During the early nineteenth century, Tocqueville was one of a number of notable European visitors to the United States who included Charles Dickens and Frances Trollope. However, his unbiased yet friendly approach and the accuracy of his observations distinguished him, in the eyes of the people of the United States, from what one contemporary newspaper called “our common herd of travelers.” Democracy in America exerted a considerable influence on American thought during the nineteenth century, and the twentieth century witnessed a revival of interest in the work. More than 170 years after its original publication, Tocqueville’s work still offers valuable and penetrating insights into the nature of U.S. democracy and ranks as one of the classics of political philosophy.

Further Reading
  • citation-type="booksimple"

    xlink:type="simple">Beaumont, Gustave de. Marie: Or, Slavery in the United States—A Novel of Jacksonian America. Translated by Barbara Chapman. Baltimore: Johns Hopkins University Press, 1999. New translation of the novel that Beaumont wrote after returning home from the United States with Tocqueville in 1835.
  • citation-type="booksimple"

    xlink:type="simple">Drolet, Michael. Tocqueville, Democracy, and Social Reform. New York: Palgrave Macmillan, 2003. Study of Tocqueville’s writings on such diverse social issues as prison reform, pauperism, and the problems of abandoned children.
  • citation-type="booksimple"

    xlink:type="simple">Hereth, Michael. Alexis de Tocqueville: Threats to Freedom in Democracy. Translated by George Bogardus. Durham, N.C.: Duke University Press, 1986. Argues that Tocqueville was not simply interested in describing and commenting on the fundamental principles of democracy, but also was committed to their further development.
  • citation-type="booksimple"

    xlink:type="simple">Mancini, Matthew. Alexis de Tocqueville. New York: Twayne, 1994. A brief but insightful account of Tocqueville’s writings. Discusses Democracy in America and looks especially carefully at Tocqueville’s views of Native Americans and slavery.
  • citation-type="booksimple"

    xlink:type="simple">Pierson, George W. Tocqueville and Beaumont in America. New York: Oxford University Press, 1938. Lively and thorough reconstruction of Tocqueville and Beaumont’s visit to the United States, based on published and unpublished sources. An abridged edition of this book, Tocqueville in America (Gloucester, Mass.: Peter Smith, 1969), reduced sections on women and Native and African Americans as “matters of lesser interest.”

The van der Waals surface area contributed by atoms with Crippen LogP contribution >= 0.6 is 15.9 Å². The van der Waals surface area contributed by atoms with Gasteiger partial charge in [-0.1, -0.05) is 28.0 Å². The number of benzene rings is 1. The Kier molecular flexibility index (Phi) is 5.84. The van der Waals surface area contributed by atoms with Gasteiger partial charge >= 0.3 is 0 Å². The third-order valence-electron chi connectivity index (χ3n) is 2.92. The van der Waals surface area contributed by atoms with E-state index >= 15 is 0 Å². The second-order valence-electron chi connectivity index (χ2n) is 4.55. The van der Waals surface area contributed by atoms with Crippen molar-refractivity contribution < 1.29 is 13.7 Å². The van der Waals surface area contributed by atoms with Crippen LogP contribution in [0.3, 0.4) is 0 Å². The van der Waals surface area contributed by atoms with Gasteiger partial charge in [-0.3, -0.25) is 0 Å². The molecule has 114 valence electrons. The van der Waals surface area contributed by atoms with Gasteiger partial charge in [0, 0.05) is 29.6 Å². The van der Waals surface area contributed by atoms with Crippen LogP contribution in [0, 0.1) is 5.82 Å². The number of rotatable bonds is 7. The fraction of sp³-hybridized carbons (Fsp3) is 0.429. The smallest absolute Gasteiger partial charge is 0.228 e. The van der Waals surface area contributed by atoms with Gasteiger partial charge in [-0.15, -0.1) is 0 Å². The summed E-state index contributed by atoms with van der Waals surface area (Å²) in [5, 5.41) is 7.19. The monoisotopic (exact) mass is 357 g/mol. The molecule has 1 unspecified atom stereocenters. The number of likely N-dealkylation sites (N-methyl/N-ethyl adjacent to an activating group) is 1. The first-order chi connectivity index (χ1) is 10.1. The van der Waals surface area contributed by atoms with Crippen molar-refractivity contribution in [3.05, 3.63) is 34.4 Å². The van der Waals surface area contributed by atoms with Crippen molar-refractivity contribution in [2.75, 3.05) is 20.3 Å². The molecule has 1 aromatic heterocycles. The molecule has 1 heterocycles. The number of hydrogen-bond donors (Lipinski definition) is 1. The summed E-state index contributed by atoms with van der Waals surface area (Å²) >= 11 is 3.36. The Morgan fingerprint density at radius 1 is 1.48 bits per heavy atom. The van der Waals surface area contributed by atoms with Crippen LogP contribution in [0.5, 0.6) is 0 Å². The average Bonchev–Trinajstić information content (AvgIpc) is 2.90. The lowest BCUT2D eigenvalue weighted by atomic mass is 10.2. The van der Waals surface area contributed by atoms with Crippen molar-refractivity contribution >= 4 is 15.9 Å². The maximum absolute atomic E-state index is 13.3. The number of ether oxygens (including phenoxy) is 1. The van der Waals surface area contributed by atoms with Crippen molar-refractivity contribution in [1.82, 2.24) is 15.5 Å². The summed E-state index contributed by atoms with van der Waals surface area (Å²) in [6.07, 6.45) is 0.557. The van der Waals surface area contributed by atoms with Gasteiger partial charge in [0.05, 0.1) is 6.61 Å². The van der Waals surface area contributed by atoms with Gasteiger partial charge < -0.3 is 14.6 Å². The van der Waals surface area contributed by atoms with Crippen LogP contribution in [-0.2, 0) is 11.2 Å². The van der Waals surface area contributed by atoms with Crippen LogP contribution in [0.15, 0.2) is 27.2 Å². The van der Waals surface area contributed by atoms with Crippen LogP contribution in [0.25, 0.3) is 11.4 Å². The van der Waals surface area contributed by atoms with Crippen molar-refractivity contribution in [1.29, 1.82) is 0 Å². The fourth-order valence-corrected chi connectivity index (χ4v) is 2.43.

• citation-type="booksimple"

    xlink:type="simple">Reeves, Richard. American Journey: Traveling with Tocqueville in Search of “Democracy in America.” New York: Simon & Schuster, 1982. Retraces Tocqueville’s journey across the United States a century and a half later. Engagingly weaves Tocqueville’s reflections with commentary on current social conditions in places visited by Reeves and interviews with prominent U.S. citizens.
  • citation-type="booksimple"

    xlink:type="simple">Schleifer, James T. The Making of Tocqueville’s “Democracy in America.” Chapel Hill: University of North Carolina Press, 1980. An informative, scholarly work that argues that the ideas found in Democracy in America took shape from Tocqueville’s notes, drafts of his manuscripts, and his readings of works by others, such as the Federalist papers.
  • citation-type="booksimple"

    xlink:type="simple">Tocqueville, Alexis de. Democracy in America. Translated by Arthur Goldhammer. New York: Library of America, 2004. New translation of Tocqueville’s classic work on American institutions.
  • citation-type="booksimple"

    xlink:type="simple">_______. Journey to America. Rev. ed. Edited by J. P. Mayer and translated by George Lawrence. Garden City, N.Y.: Doubleday, 1971. Presents the fourteen notebooks Tocqueville kept on his tour of the United States to record his interviews and observations, which served as the basis for his reflections in Democracy in America.
  • citation-type="booksimple"

    xlink:type="simple">Wolin, Sheldon S. Tocqueville Between Worlds: The Making of a Political and Theoretical Life. Princeton, N.J.: Princeton University Press, 2001. A distinguished political philosopher, Wolin examines Tocqueville’s political life by tracing the development of his theories about democracy and other political issues.